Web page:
I hesitate to post yet another article defending Twitter from its detractors, but David Carr’s piece is very good and this anecdote is too amazing not to share:
The act of publishing on Twitter is so friction-free — a few keystrokes and hit send — that you can forget that others are out there listening. I was on a Virgin America cross-country flight, and used its wireless connection to tweet about the fact that the guy next to me seemed to be the leader of a cult involving Axe body spray. A half-hour later, a steward approached me and said he wondered if I would be more comfortable with a seat in the bulkhead. (He turned out to be a great guy, but I was doing a story involving another part of the company, so I had to decline the offer. @VirginAmerica, its corporate Twitter account, sent me a message afterward saying perhaps it should develop a screening process for Axe. It was creepy and comforting all at once.)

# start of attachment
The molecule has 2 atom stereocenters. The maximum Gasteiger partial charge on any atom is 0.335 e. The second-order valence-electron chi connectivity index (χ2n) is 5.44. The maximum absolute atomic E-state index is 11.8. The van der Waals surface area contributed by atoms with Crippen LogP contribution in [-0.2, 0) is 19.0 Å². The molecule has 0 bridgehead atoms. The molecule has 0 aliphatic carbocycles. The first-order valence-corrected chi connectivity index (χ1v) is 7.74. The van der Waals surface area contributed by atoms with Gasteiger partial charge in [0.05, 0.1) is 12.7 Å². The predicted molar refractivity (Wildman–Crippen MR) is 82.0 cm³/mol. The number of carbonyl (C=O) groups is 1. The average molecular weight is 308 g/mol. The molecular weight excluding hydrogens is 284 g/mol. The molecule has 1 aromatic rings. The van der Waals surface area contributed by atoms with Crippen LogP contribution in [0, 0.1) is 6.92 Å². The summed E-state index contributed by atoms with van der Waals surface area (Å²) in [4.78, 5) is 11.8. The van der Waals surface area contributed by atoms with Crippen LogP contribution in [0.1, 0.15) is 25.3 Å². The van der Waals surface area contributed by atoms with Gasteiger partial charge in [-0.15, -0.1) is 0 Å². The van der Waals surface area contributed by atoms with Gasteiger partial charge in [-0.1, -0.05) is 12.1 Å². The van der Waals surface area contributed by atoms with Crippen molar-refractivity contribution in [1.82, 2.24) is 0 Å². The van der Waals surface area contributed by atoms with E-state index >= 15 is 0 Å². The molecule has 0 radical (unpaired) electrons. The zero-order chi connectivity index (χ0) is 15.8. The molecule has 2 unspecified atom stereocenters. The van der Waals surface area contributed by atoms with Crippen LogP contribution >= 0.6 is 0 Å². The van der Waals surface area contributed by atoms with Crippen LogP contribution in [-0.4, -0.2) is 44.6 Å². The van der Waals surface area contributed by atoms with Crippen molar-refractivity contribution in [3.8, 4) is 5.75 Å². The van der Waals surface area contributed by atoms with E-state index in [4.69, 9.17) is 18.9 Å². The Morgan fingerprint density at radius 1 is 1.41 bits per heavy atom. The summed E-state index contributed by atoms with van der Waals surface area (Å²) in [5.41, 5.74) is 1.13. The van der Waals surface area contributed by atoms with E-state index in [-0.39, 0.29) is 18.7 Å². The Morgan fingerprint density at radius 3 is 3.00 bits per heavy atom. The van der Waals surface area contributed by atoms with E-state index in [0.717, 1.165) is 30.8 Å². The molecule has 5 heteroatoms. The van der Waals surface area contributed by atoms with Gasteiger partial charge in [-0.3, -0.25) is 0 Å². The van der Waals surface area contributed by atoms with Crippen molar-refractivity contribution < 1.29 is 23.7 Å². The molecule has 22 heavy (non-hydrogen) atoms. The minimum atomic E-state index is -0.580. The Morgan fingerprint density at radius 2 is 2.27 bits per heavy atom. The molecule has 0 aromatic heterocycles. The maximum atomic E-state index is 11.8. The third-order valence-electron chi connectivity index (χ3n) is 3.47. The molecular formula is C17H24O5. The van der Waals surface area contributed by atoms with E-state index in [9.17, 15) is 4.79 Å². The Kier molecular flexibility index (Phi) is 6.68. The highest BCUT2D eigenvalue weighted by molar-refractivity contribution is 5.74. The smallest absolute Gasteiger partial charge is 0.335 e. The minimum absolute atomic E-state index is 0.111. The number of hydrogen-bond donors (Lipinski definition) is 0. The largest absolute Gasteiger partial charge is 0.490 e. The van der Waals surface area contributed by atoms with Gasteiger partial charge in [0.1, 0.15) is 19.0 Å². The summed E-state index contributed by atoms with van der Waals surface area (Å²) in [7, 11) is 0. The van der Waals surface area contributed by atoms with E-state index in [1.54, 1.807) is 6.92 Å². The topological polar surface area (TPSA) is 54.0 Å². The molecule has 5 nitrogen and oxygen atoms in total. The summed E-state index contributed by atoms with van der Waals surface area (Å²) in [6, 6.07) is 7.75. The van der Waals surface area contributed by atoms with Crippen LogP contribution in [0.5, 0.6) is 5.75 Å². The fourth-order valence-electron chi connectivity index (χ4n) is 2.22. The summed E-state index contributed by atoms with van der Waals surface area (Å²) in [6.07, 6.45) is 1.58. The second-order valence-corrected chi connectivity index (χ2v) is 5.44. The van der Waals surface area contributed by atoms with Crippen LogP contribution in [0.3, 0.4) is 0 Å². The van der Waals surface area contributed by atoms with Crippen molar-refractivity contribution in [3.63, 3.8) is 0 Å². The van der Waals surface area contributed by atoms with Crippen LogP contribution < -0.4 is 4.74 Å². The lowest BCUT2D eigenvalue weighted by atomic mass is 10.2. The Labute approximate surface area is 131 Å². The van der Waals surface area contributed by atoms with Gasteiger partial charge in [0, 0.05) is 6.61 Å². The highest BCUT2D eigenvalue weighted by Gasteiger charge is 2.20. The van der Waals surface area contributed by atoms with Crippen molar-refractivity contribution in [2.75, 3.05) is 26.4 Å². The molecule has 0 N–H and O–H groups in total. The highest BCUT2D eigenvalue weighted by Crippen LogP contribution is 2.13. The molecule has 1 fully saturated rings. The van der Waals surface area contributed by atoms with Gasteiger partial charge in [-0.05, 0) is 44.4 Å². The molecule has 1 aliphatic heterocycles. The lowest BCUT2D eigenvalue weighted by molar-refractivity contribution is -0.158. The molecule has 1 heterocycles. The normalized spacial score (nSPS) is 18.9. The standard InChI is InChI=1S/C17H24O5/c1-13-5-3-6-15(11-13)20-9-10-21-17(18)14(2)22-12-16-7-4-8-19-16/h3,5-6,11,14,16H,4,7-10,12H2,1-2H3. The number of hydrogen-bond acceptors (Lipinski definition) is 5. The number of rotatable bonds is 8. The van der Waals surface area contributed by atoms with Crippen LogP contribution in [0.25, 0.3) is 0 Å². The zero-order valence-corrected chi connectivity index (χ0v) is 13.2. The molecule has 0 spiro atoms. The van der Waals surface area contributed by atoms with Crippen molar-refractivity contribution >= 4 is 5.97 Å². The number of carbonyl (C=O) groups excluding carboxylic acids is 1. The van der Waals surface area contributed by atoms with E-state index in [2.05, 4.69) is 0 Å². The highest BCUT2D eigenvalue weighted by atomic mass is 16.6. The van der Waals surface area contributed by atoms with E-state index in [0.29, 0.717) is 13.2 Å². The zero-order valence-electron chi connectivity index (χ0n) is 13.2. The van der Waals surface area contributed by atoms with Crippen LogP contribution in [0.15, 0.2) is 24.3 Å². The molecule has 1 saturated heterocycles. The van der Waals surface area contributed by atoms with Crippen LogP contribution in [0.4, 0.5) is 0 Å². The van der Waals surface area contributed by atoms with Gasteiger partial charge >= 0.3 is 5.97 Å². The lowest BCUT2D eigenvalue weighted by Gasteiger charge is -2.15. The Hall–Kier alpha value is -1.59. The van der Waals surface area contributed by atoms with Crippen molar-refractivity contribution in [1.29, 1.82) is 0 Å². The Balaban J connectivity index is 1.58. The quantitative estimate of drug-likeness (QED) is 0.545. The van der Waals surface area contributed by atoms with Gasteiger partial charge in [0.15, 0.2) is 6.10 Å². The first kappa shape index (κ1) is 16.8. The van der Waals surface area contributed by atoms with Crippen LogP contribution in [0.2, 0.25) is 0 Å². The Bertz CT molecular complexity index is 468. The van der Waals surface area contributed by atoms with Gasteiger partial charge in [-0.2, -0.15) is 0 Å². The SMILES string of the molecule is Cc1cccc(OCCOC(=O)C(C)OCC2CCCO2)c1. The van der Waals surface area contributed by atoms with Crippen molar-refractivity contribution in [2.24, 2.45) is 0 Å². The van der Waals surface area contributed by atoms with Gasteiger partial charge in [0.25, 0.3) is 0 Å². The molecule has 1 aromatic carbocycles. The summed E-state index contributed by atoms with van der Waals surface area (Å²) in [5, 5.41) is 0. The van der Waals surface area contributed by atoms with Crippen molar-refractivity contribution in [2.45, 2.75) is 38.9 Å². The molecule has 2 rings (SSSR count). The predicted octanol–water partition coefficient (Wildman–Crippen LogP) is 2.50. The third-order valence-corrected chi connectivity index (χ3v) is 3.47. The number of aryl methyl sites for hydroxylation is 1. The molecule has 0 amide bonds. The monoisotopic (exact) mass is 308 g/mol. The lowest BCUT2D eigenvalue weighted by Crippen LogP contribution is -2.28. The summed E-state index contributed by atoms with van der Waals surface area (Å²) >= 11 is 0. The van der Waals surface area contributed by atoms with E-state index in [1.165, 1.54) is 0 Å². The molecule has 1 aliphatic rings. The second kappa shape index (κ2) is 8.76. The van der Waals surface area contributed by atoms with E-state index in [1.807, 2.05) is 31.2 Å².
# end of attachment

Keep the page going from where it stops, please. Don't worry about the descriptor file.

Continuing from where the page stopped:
Think about that: In 30 minutes someone working for Virgin saw his Tweet, figured out which fight he was on, and got a message to an employee on the plane to locate him and offer him a new seat. Perhaps they wouldn’t have gone to the trouble for someone who’s profile doesn’t mention being a writer for the New York Times, but still, it’s like we’re living in the future!
The truest sentence in his article is this one:
There is always something more interesting on Twitter than whatever you happen to be working on.
[Via Maureen Ogle.]